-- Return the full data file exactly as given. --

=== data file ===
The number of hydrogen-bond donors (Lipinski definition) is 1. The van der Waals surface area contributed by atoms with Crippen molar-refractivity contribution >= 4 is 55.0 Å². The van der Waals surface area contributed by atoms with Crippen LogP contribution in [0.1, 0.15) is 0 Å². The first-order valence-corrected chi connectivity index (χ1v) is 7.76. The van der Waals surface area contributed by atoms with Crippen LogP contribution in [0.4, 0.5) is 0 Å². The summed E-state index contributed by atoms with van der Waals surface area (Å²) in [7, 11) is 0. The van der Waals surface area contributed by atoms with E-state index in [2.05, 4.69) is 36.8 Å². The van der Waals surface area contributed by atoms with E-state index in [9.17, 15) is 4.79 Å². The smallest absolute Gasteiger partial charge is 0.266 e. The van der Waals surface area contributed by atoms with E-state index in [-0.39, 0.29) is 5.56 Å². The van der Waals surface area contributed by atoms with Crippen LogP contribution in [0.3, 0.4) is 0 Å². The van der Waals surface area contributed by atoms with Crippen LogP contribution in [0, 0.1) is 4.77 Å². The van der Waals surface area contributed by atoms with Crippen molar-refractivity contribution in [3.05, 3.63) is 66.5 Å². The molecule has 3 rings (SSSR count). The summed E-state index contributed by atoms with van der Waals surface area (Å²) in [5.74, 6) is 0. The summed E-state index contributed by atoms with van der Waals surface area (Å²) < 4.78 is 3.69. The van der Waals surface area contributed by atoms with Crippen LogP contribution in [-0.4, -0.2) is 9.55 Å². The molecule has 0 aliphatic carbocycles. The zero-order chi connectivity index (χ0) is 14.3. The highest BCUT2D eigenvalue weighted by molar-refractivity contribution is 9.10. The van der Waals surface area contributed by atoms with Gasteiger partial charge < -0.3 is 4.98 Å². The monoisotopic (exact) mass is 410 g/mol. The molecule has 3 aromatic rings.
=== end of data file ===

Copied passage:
The number of hydrogen-bond donors (Lipinski definition) is 1. The van der Waals surface area contributed by atoms with Crippen molar-refractivity contribution >= 4 is 55.0 Å². The van der Waals surface area contributed by atoms with Crippen LogP contribution in [0.1, 0.15) is 0 Å². The first-order valence-corrected chi connectivity index (χ1v) is 7.76. The van der Waals surface area contributed by atoms with Crippen LogP contribution in [0.4, 0.5) is 0 Å². The summed E-state index contributed by atoms with van der Waals surface area (Å²) in [7, 11) is 0. The van der Waals surface area contributed by atoms with E-state index in [2.05, 4.69) is 36.8 Å². The van der Waals surface area contributed by atoms with E-state index in [9.17, 15) is 4.79 Å². The smallest absolute Gasteiger partial charge is 0.266 e. The van der Waals surface area contributed by atoms with E-state index in [-0.39, 0.29) is 5.56 Å². The van der Waals surface area contributed by atoms with Crippen LogP contribution in [0.3, 0.4) is 0 Å². The van der Waals surface area contributed by atoms with Crippen LogP contribution in [0, 0.1) is 4.77 Å². The van der Waals surface area contributed by atoms with Crippen molar-refractivity contribution in [3.05, 3.63) is 66.5 Å². The molecule has 3 rings (SSSR count). The summed E-state index contributed by atoms with van der Waals surface area (Å²) in [5.74, 6) is 0. The summed E-state index contributed by atoms with van der Waals surface area (Å²) < 4.78 is 3.69. The van der Waals surface area contributed by atoms with Crippen LogP contribution in [-0.4, -0.2) is 9.55 Å². The molecule has 0 aliphatic carbocycles. The zero-order chi connectivity index (χ0) is 14.3. The highest BCUT2D eigenvalue weighted by molar-refractivity contribution is 9.10. The van der Waals surface area contributed by atoms with Gasteiger partial charge < -0.3 is 4.98 Å². The monoisotopic (exact) mass is 410 g/mol. The molecule has 3 aromatic rings.